I’m Robin Russell. As the new CEO of BSCC, I arrived in Palau for the first time in late February this year. After some skype interviews and calls it was great to meet the Board in person.
While it is not all that obvious, submarine cables are like icebergs. Not that we are likely to encounter all that many icebergs here in Palau. But, of course, the point is that there is a lot more going on with a submarine cable project than meets the eye, especially when we are talking about long haul, repeatered systems (repeaters are optical amplifiers that are positioned about every 100 km or so along the cable on the sea floor, but perhaps more about them later). Anyway, the point is that there are lots of small but expert teams putting the network together. Lots of them will never set foot in Palau. Unless we invite them to the launch party!
The BSCC Board has been at the centre of all of this, no doubt struggling to understand the context of a highly-specialised submarine cable network subset of the already somewhat complex telecommunications business, while the milestones, decisions, deadlines, targets and problems come at a high rate of knots. Now, I am here to stand in that centre, absorb the information, try to manage the process and the outcomes, and distil the key issues and decisions, to help the Board achieve BSCC’s goals.
It was great to be made feel so welcome. It was great to meet some of the likely BSCC customers. It was great to meet Palauan people and to see Palau. But, most reassuringly, it was great to see a committed government, highly capable Board, top notch expert teams, including regional specialists McCann Consulting International, a sound, experienced financier in Asian Development Bank (ADB) and a renowned turnkey network supplier, NEC, working together to make this project succeed.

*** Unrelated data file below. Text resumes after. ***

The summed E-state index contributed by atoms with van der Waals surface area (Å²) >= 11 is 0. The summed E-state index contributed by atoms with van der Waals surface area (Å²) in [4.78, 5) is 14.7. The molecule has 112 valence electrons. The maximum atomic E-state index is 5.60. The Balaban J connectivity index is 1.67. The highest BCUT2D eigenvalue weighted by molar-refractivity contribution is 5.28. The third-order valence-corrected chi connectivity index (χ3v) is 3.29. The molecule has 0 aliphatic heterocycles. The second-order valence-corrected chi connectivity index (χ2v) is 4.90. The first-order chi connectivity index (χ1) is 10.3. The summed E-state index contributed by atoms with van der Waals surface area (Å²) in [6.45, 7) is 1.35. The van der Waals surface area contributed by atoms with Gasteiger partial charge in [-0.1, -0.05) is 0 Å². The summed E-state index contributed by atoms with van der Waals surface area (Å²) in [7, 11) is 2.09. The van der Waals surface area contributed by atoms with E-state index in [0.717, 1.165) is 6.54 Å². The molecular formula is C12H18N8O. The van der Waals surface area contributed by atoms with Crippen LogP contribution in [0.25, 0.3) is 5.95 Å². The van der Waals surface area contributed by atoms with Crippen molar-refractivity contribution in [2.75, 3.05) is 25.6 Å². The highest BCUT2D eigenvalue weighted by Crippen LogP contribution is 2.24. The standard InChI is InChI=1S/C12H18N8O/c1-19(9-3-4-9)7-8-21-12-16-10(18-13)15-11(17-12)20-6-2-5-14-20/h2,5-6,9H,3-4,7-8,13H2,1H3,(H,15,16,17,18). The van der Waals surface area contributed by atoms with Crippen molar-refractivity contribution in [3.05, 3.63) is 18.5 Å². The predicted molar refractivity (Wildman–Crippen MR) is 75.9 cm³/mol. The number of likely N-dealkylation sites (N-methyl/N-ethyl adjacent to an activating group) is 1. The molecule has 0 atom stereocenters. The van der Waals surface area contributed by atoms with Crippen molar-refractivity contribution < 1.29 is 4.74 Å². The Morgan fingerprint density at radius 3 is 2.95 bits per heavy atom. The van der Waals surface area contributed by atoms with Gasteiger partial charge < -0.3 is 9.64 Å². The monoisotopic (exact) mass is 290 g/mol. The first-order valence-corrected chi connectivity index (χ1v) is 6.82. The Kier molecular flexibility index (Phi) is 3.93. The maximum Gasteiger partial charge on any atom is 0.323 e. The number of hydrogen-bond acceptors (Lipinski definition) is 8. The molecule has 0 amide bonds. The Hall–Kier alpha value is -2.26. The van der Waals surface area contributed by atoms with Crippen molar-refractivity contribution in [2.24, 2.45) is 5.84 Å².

So, I was happy to sign a contract, skipped out to my home in Melbourne, Australia to get some kayaking gear, wet weather gear and books, and headed back (to find that Homenet was up and running in my conapt). All set.
I have been back in Palau since mid-March, and after nearly a month I can say that this is an impressive project that has enormous potential for social networking, health, education, government services, business in general, tourism in particular, overall economic growth and will close off any potential digital divide. Right up to today, we remain on track for an RFS (Ready for Service) date in December 2017.
That is soon, huh?
Me (my favourite topic)
My wife, Kate, and my youngest daughter, Lydia, live in Melbourne. My oldest daughter, Hannah, is expecting her first child later this year. Hannah lives in Ballarat with Jarrod.
I am a forty-year veteran in the telecommunications industry. I made my way from a base grade clerk in the Staff Pay section in Brisbane to Telstra’s Corporate Finance over twenty years, and decided to take a new tack. I went to Jakarta in Indonesia for five years, the second half as GM of Telstra’s Indonesian and Malaysian international business group, including MGTI, a half billion USD fixed line joint venture with NTT of Japan and Indosat.
Then I went to Bermuda, as the inaugural CEO of Australia Japan Cable, responsible for the construction, marketing, operations and financing for eleven years until we shifted the network into operations mode, having sold all the capacity.
Next up was CEO of the long-running, and morphing, Solomon Islands submarine cable project for five years.
Now I am in beautiful Palau! I am very happy to say there is no sign of BSCC getting side-tracked, the project is looking good.
I will blog when things happen, but I will make sure it is at least monthly, so everyone interested can have a fair idea of where we are. We have an email address, firstname.lastname@example.org, where you can get in touch. If good questions come up, I will answer them here, without any identification of the questioner or questioners.